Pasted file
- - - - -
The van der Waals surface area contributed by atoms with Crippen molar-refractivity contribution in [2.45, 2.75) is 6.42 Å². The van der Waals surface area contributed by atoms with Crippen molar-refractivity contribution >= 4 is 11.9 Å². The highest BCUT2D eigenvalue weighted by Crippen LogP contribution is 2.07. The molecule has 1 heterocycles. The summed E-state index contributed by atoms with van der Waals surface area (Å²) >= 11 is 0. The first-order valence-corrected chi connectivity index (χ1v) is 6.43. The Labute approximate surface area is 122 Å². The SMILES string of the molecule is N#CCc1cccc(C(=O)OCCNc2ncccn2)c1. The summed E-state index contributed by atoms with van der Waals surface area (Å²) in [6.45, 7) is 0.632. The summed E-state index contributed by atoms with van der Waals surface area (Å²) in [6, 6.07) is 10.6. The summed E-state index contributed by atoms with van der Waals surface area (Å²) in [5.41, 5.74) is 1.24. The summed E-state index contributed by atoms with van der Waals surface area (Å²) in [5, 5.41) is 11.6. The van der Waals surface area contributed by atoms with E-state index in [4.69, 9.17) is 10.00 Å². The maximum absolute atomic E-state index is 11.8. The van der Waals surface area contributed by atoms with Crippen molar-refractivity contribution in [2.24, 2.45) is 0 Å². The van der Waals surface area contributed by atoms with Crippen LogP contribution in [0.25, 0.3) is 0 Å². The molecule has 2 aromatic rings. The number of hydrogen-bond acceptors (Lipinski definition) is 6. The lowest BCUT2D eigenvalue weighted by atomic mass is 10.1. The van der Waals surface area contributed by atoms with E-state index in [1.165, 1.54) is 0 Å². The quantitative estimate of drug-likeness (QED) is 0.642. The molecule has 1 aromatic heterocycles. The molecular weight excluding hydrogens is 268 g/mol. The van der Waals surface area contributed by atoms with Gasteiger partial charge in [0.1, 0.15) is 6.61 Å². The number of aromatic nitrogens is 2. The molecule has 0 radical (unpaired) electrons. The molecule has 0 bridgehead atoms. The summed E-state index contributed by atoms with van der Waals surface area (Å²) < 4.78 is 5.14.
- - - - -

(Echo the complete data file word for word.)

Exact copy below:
The van der Waals surface area contributed by atoms with Crippen molar-refractivity contribution in [2.45, 2.75) is 6.42 Å². The van der Waals surface area contributed by atoms with Crippen molar-refractivity contribution >= 4 is 11.9 Å². The highest BCUT2D eigenvalue weighted by Crippen LogP contribution is 2.07. The molecule has 1 heterocycles. The summed E-state index contributed by atoms with van der Waals surface area (Å²) >= 11 is 0. The first-order valence-corrected chi connectivity index (χ1v) is 6.43. The Labute approximate surface area is 122 Å². The SMILES string of the molecule is N#CCc1cccc(C(=O)OCCNc2ncccn2)c1. The summed E-state index contributed by atoms with van der Waals surface area (Å²) in [6.45, 7) is 0.632. The summed E-state index contributed by atoms with van der Waals surface area (Å²) in [6, 6.07) is 10.6. The summed E-state index contributed by atoms with van der Waals surface area (Å²) in [5.41, 5.74) is 1.24. The summed E-state index contributed by atoms with van der Waals surface area (Å²) in [5, 5.41) is 11.6. The van der Waals surface area contributed by atoms with E-state index in [4.69, 9.17) is 10.00 Å². The maximum absolute atomic E-state index is 11.8. The van der Waals surface area contributed by atoms with Crippen molar-refractivity contribution in [2.24, 2.45) is 0 Å². The van der Waals surface area contributed by atoms with Crippen LogP contribution in [0.25, 0.3) is 0 Å². The molecule has 2 aromatic rings. The number of hydrogen-bond acceptors (Lipinski definition) is 6. The lowest BCUT2D eigenvalue weighted by atomic mass is 10.1. The van der Waals surface area contributed by atoms with E-state index in [1.165, 1.54) is 0 Å². The quantitative estimate of drug-likeness (QED) is 0.642. The molecule has 1 aromatic heterocycles. The molecular weight excluding hydrogens is 268 g/mol. The van der Waals surface area contributed by atoms with Gasteiger partial charge in [0.1, 0.15) is 6.61 Å². The number of aromatic nitrogens is 2. The molecule has 0 radical (unpaired) electrons. The molecule has 0 bridgehead atoms. The summed E-state index contributed by atoms with van der Waals surface area (Å²) < 4.78 is 5.14.